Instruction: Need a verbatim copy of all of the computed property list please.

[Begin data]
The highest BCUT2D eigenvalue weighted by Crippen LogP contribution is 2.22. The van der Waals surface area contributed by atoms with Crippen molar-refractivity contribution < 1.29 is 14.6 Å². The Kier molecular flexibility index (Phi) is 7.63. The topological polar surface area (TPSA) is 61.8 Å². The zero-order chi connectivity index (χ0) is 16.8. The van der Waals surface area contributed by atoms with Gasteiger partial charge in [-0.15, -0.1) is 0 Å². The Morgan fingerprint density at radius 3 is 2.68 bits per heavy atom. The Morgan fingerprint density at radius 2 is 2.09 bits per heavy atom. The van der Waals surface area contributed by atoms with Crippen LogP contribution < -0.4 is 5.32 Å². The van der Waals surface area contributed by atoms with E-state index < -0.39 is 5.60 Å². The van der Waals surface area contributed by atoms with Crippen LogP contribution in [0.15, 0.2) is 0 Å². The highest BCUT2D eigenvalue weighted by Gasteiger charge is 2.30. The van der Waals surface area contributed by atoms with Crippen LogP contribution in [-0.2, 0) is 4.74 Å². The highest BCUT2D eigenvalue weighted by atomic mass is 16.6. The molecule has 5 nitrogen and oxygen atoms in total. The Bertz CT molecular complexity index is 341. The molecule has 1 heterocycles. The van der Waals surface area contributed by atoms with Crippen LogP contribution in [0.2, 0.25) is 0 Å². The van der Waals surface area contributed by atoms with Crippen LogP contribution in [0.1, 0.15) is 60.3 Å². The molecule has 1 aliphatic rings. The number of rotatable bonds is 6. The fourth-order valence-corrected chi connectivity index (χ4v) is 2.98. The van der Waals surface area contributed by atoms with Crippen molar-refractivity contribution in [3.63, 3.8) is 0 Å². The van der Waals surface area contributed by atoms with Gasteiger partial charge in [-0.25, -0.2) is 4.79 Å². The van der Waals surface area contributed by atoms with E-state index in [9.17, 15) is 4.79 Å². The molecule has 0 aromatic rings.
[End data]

The highest BCUT2D eigenvalue weighted by Crippen LogP contribution is 2.22. The van der Waals surface area contributed by atoms with Crippen molar-refractivity contribution < 1.29 is 14.6 Å². The Kier molecular flexibility index (Phi) is 7.63. The topological polar surface area (TPSA) is 61.8 Å². The zero-order chi connectivity index (χ0) is 16.8. The van der Waals surface area contributed by atoms with Gasteiger partial charge in [-0.15, -0.1) is 0 Å². The Morgan fingerprint density at radius 3 is 2.68 bits per heavy atom. The Morgan fingerprint density at radius 2 is 2.09 bits per heavy atom. The van der Waals surface area contributed by atoms with Crippen LogP contribution < -0.4 is 5.32 Å². The van der Waals surface area contributed by atoms with E-state index < -0.39 is 5.60 Å². The van der Waals surface area contributed by atoms with Crippen LogP contribution in [0.15, 0.2) is 0 Å². The highest BCUT2D eigenvalue weighted by Gasteiger charge is 2.30. The van der Waals surface area contributed by atoms with Crippen LogP contribution in [-0.2, 0) is 4.74 Å². The highest BCUT2D eigenvalue weighted by atomic mass is 16.6. The molecule has 5 nitrogen and oxygen atoms in total. The Bertz CT molecular complexity index is 341. The molecule has 1 heterocycles. The van der Waals surface area contributed by atoms with Crippen LogP contribution in [0.2, 0.25) is 0 Å². The van der Waals surface area contributed by atoms with Crippen LogP contribution in [0.1, 0.15) is 60.3 Å². The molecule has 1 aliphatic rings. The number of rotatable bonds is 6. The fourth-order valence-corrected chi connectivity index (χ4v) is 2.98. The van der Waals surface area contributed by atoms with Crippen molar-refractivity contribution in [3.63, 3.8) is 0 Å². The van der Waals surface area contributed by atoms with Gasteiger partial charge in [-0.25, -0.2) is 4.79 Å². The van der Waals surface area contributed by atoms with E-state index in [9.17, 15) is 4.79 Å². The molecule has 0 aromatic rings.